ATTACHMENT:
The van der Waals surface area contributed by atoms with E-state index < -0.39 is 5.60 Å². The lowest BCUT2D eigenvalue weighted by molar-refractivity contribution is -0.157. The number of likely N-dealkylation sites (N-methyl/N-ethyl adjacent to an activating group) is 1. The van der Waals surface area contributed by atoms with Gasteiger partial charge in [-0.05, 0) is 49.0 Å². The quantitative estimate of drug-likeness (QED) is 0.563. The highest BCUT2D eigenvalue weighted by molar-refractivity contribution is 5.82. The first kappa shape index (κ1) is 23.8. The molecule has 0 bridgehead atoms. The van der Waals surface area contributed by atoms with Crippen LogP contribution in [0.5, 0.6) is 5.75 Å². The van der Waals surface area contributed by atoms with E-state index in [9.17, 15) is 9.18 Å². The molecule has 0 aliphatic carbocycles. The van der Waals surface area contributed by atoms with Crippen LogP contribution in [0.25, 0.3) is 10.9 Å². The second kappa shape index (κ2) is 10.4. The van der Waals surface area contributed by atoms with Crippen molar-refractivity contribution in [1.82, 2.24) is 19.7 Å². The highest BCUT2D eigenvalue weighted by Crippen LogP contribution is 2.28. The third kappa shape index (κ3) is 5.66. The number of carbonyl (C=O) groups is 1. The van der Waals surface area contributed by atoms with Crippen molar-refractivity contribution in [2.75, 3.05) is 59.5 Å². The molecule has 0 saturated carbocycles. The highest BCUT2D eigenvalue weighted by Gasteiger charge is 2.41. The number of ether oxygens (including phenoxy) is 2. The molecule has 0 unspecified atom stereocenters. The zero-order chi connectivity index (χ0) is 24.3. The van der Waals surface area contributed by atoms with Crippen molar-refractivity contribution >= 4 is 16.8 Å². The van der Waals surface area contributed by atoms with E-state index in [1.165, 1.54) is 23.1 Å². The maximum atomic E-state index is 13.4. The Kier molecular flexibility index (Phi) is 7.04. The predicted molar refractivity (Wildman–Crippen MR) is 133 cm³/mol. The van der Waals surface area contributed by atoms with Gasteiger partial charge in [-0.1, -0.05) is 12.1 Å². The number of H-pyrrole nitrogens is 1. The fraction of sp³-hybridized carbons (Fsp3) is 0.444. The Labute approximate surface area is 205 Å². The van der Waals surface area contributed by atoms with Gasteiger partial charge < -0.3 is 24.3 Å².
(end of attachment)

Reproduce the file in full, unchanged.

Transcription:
The van der Waals surface area contributed by atoms with E-state index < -0.39 is 5.60 Å². The lowest BCUT2D eigenvalue weighted by molar-refractivity contribution is -0.157. The number of likely N-dealkylation sites (N-methyl/N-ethyl adjacent to an activating group) is 1. The van der Waals surface area contributed by atoms with Gasteiger partial charge in [-0.05, 0) is 49.0 Å². The quantitative estimate of drug-likeness (QED) is 0.563. The highest BCUT2D eigenvalue weighted by molar-refractivity contribution is 5.82. The first kappa shape index (κ1) is 23.8. The molecule has 0 bridgehead atoms. The van der Waals surface area contributed by atoms with Crippen LogP contribution in [0.5, 0.6) is 5.75 Å². The van der Waals surface area contributed by atoms with E-state index in [9.17, 15) is 9.18 Å². The molecule has 0 aliphatic carbocycles. The van der Waals surface area contributed by atoms with Crippen LogP contribution in [0.25, 0.3) is 10.9 Å². The second kappa shape index (κ2) is 10.4. The van der Waals surface area contributed by atoms with Crippen molar-refractivity contribution in [1.82, 2.24) is 19.7 Å². The highest BCUT2D eigenvalue weighted by Crippen LogP contribution is 2.28. The third kappa shape index (κ3) is 5.66. The number of carbonyl (C=O) groups is 1. The van der Waals surface area contributed by atoms with Crippen molar-refractivity contribution in [2.75, 3.05) is 59.5 Å². The molecule has 0 saturated carbocycles. The highest BCUT2D eigenvalue weighted by Gasteiger charge is 2.41. The number of ether oxygens (including phenoxy) is 2. The molecule has 0 unspecified atom stereocenters. The zero-order chi connectivity index (χ0) is 24.3. The van der Waals surface area contributed by atoms with Crippen molar-refractivity contribution >= 4 is 16.8 Å². The van der Waals surface area contributed by atoms with E-state index in [1.165, 1.54) is 23.1 Å². The maximum atomic E-state index is 13.4. The Kier molecular flexibility index (Phi) is 7.04. The predicted molar refractivity (Wildman–Crippen MR) is 133 cm³/mol. The van der Waals surface area contributed by atoms with Gasteiger partial charge in [-0.1, -0.05) is 12.1 Å². The number of H-pyrrole nitrogens is 1. The fraction of sp³-hybridized carbons (Fsp3) is 0.444. The Labute approximate surface area is 205 Å². The van der Waals surface area contributed by atoms with Gasteiger partial charge < -0.3 is 24.3 Å².